DeLorean Plots an Electric Comeback

The company teased a new electric vehicle and announced a new global headquarters.

The DeLorean has certainly had an interesting life.

What was once the epitome of futuristic car design ultimately became a piece of nostalgia following the DMC DeLorean’s key supporting role in the Back to the Future films.

The company itself saw even more jarring ups and downs, including troubled production and a lukewarm public reception, followed by a rapid corporate demise and founder John DeLorean’s various legal troubles.

Anything with that type of pop culture staying power, however, is bound to turn up again every so often.

In the mid-1990s, a new company dubbed itself the DeLorean Motor Company to repair and rebuild the old company’s original cars. The company made the occasional, ill-fated attempt to resurrect the vehicle over the years, and the latest effort apparently kicked off on Super Bowl Sunday.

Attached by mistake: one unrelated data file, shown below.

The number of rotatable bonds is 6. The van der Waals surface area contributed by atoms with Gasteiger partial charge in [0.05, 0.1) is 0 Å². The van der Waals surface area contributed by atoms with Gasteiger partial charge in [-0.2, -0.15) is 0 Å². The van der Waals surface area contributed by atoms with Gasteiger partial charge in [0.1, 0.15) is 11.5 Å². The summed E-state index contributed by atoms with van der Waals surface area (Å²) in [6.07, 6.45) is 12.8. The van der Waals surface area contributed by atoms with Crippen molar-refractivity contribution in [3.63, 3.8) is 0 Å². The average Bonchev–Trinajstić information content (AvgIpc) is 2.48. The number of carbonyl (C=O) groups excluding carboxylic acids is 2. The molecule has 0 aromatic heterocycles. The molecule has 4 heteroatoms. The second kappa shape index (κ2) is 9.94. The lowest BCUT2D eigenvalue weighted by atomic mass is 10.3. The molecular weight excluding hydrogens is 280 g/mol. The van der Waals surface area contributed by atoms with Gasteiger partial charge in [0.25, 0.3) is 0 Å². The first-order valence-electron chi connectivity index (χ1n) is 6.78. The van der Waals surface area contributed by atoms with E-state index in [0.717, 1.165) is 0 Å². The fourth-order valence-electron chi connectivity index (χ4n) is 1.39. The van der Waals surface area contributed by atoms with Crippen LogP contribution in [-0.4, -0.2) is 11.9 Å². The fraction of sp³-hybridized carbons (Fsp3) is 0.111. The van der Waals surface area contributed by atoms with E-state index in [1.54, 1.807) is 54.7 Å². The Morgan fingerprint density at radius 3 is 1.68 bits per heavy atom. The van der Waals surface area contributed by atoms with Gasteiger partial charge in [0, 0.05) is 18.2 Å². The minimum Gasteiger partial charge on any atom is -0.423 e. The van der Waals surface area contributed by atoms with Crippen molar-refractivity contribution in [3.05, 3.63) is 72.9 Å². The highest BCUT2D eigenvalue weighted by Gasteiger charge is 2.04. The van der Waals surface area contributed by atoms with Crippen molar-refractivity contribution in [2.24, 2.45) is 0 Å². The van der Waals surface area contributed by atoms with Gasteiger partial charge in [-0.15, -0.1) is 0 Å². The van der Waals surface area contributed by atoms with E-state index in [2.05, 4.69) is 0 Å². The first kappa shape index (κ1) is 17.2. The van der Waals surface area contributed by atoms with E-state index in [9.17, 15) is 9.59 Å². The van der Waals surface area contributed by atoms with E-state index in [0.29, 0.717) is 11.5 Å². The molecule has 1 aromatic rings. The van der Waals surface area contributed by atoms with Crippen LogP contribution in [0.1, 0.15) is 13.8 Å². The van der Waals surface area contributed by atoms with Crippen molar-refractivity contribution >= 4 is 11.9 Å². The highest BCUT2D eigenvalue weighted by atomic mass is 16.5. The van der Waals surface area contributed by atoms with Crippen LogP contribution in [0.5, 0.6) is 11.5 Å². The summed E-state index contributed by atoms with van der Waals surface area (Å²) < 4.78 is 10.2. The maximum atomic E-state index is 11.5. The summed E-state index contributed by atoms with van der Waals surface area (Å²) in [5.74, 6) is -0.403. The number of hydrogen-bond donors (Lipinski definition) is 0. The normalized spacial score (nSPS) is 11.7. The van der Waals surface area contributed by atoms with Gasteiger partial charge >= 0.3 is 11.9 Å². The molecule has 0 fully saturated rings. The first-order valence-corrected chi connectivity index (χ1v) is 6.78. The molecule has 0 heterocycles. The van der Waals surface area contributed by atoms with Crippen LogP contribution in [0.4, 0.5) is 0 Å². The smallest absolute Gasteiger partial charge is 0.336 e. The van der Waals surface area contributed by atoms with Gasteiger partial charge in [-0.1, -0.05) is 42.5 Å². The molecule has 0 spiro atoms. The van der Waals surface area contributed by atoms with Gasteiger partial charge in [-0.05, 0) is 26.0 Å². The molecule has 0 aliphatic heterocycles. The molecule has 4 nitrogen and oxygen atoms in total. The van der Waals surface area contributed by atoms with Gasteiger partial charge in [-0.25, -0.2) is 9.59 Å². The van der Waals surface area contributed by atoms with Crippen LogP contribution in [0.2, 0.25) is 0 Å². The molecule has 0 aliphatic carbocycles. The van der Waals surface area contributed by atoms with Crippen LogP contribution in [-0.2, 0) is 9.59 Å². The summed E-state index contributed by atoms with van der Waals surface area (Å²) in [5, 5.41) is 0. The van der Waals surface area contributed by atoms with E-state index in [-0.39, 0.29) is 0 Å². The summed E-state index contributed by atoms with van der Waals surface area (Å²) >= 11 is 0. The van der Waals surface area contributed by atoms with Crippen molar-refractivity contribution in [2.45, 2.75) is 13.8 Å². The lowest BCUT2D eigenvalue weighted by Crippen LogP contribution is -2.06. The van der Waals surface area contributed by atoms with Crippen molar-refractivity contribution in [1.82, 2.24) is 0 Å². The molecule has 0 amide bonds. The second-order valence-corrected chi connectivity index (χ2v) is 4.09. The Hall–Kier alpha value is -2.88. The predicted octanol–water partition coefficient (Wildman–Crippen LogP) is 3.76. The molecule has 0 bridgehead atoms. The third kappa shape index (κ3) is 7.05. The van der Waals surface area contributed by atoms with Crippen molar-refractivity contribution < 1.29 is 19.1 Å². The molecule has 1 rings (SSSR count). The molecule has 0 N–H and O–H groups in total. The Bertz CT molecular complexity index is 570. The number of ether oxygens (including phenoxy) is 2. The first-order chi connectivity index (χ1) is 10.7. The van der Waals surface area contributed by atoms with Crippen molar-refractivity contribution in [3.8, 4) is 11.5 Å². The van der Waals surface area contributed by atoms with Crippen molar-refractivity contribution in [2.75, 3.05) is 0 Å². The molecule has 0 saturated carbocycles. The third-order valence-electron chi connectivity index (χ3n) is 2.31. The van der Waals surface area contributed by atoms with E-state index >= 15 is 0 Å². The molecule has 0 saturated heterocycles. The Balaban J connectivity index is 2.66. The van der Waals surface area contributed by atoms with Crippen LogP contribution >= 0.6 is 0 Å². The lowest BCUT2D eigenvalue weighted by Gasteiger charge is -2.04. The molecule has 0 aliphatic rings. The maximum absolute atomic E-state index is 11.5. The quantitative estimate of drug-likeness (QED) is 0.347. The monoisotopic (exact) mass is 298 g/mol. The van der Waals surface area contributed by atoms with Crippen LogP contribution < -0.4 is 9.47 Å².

A 15-second ad showed a shadowy outline of the vehicle’s famed gull-wing doors and directed viewers to, which mostly features an invitation to join its mailing list, as well as branded apparel.

Ordinarily, a cryptic ad from a new automaker should be taken with a grain of salt — regardless of how much money it took to put on the air — but a tweet from the company suggested that it would debut a new, electric DeLorean this year.

One day later, economic development officials in San Antonio said the DeLorean Motor Company has selected the Alamo City as its new global headquarters and intends to bring 400 executives, managers and engineers to southern Texas.

Other details have emerged, as well, including a new CEO: Joost de Vries, a former executive at Karma Automotive, which itself emerged from the remnants of Fisker — another once-touted startup automaker that went belly-up.

And Italdesign, whose founder designed the original DeLorean, hinted that it was also involved in the project.

It remains to be seen, of course, whether this version of the DeLorean succeeds where literally every other has failed. Among the first hurdles is a series of undisclosed financial incentives under consideration by officials in San Antonio and Bexar County.

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